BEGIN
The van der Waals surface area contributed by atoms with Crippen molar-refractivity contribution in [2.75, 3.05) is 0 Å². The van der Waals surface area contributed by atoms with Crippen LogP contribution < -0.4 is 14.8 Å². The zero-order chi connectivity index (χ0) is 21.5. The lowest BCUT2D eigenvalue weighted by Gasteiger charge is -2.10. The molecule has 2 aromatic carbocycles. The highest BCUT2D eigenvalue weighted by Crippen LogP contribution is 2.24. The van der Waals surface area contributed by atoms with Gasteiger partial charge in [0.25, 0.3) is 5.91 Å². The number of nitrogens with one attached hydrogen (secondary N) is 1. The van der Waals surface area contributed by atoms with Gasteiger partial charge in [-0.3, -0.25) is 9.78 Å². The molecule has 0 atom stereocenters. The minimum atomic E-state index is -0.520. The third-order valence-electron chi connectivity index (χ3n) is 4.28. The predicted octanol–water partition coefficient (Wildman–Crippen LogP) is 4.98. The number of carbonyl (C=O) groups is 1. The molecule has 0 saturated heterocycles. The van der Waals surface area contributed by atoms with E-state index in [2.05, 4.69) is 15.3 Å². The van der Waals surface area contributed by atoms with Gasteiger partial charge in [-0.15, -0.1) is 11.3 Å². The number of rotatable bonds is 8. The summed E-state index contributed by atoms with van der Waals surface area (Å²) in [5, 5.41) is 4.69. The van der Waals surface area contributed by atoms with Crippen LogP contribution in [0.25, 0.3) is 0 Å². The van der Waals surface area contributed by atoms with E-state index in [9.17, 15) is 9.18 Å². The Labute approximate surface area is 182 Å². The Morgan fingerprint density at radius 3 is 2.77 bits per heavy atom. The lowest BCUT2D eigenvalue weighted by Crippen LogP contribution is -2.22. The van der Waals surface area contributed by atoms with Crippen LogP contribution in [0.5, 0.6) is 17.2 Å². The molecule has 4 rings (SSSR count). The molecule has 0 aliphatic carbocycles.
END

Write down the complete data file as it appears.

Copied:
The van der Waals surface area contributed by atoms with Crippen molar-refractivity contribution in [2.75, 3.05) is 0 Å². The van der Waals surface area contributed by atoms with Crippen LogP contribution < -0.4 is 14.8 Å². The zero-order chi connectivity index (χ0) is 21.5. The lowest BCUT2D eigenvalue weighted by Gasteiger charge is -2.10. The molecule has 2 aromatic carbocycles. The highest BCUT2D eigenvalue weighted by Crippen LogP contribution is 2.24. The van der Waals surface area contributed by atoms with Gasteiger partial charge in [0.25, 0.3) is 5.91 Å². The number of nitrogens with one attached hydrogen (secondary N) is 1. The van der Waals surface area contributed by atoms with Gasteiger partial charge in [-0.3, -0.25) is 9.78 Å². The molecule has 0 atom stereocenters. The minimum atomic E-state index is -0.520. The third-order valence-electron chi connectivity index (χ3n) is 4.28. The predicted octanol–water partition coefficient (Wildman–Crippen LogP) is 4.98. The number of carbonyl (C=O) groups is 1. The molecule has 0 saturated heterocycles. The van der Waals surface area contributed by atoms with E-state index in [2.05, 4.69) is 15.3 Å². The van der Waals surface area contributed by atoms with Gasteiger partial charge in [-0.15, -0.1) is 11.3 Å². The number of rotatable bonds is 8. The summed E-state index contributed by atoms with van der Waals surface area (Å²) in [5, 5.41) is 4.69. The van der Waals surface area contributed by atoms with Crippen LogP contribution in [0.25, 0.3) is 0 Å². The van der Waals surface area contributed by atoms with E-state index in [9.17, 15) is 9.18 Å². The Labute approximate surface area is 182 Å². The Morgan fingerprint density at radius 3 is 2.77 bits per heavy atom. The lowest BCUT2D eigenvalue weighted by Crippen LogP contribution is -2.22. The van der Waals surface area contributed by atoms with Crippen LogP contribution in [0.5, 0.6) is 17.2 Å². The molecule has 4 rings (SSSR count). The molecule has 0 aliphatic carbocycles.